• Reflection

Prayers are followed by a quiet time for reflection to remember the deceased and bid them farewell as they begin their new journey to heaven.

  • Commendation and farewell

The commendation and farewell are marked formally by the priest speaking these words, “Let us commend (the deceased’s name) to the mercy of God, our Maker and Redeemer.” The priest then reads a prayer that focuses specifically on entrusting and commending the deceased to God’s glory.

  • The Committal

The most solemn part of the funeral ceremony is the commitment. At the burial, this is the point at which the coffin is lowered into the ground while at a cremation, the curtains are drawn closed around the coffin. This moment is often accompanied by the final words of Christian burial, “We, therefore, commit this body to the ground; earth to earth, ashes to ashes, dust to dust; in the sure and certain hope of the Resurrection to eternal life.”

How to Personalise the Funeral Service

Within the structure of either a Christian or Catholic funeral, there are numerous ways to personalise service to reflect more intimately the life and memory of the deceased loved one. Some opportunities for personalisation include:

  1. Music

Music selections remind people of memories of the deceased or transport mourners to a different mood by way of helping them cope with their loss. There are several familiar songs for grieving (“Hallelujah,” for instance) or it can also be instrumental.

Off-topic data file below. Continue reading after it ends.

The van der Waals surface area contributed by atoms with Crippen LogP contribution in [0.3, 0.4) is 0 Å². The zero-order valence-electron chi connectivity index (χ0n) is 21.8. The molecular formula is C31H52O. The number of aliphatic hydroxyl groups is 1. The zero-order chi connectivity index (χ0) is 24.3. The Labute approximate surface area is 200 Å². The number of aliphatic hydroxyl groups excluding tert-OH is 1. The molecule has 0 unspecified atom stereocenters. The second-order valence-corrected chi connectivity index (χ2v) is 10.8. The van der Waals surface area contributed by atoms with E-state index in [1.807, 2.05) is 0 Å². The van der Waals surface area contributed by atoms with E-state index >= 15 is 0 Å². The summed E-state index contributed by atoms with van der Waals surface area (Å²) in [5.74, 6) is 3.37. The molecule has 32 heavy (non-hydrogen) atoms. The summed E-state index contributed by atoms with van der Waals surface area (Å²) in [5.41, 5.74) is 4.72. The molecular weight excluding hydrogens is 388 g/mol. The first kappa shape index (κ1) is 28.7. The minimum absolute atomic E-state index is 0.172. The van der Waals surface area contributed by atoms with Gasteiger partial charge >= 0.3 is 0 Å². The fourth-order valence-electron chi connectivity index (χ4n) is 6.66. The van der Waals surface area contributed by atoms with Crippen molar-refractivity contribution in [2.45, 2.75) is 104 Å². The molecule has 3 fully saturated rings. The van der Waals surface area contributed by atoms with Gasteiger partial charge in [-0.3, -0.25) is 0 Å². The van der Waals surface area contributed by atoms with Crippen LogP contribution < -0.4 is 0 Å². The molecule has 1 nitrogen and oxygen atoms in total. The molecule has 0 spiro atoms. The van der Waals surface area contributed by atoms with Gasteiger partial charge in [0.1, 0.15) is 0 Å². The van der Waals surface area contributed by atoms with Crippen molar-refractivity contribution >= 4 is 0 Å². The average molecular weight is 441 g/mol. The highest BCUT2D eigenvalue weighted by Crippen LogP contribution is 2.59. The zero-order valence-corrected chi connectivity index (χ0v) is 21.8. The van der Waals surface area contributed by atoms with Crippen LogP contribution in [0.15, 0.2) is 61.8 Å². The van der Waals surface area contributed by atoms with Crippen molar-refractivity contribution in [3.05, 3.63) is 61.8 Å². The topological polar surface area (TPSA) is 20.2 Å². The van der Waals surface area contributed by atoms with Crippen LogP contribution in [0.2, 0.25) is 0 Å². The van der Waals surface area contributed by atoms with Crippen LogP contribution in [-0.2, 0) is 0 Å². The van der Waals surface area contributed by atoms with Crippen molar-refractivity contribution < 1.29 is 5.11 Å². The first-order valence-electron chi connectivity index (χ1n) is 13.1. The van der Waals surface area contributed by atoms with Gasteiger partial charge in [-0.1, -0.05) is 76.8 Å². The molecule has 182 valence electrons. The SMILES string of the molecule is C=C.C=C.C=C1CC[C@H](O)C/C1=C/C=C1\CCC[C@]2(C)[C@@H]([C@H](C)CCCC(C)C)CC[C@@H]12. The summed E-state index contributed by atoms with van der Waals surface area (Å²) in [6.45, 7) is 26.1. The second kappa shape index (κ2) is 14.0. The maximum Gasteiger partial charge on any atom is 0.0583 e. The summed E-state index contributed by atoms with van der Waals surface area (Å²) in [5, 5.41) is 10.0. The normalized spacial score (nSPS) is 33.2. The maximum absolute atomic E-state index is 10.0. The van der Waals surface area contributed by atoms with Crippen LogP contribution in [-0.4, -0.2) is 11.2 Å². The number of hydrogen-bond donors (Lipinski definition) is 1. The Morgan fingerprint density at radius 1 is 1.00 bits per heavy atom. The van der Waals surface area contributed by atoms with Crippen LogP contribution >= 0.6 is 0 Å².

2. Readings

Readings from scripture, poetry, or even personal letters can be added to any service to help personalise the stories and memories associated with the deceased.

  3. Visitation/Reception

A visitation or reception is an event that allows family, friends, and members of the community to express sympathy to the family of the deceased as well as shared memories and stories. Visitation can take place at the house of the deceased or their nearest relative or the funeral home.

  4. Eulogy

A eulogy is a short speech or piece of writing that commemorates and celebrates the deceased. As part of a funeral ceremony, a eulogy can be solemn or casual and can be delivered by a family member, close friend, or celebrant familiar with the deceased’s life.

  5. Symbols and gatherings

Symbols and gatherings can be used to personalise a funeral service in several ways. Religious symbols or pictures, floral sprays, a photo display, tribute video, or even lanterns can personalise while honouring the departed’s life and memory.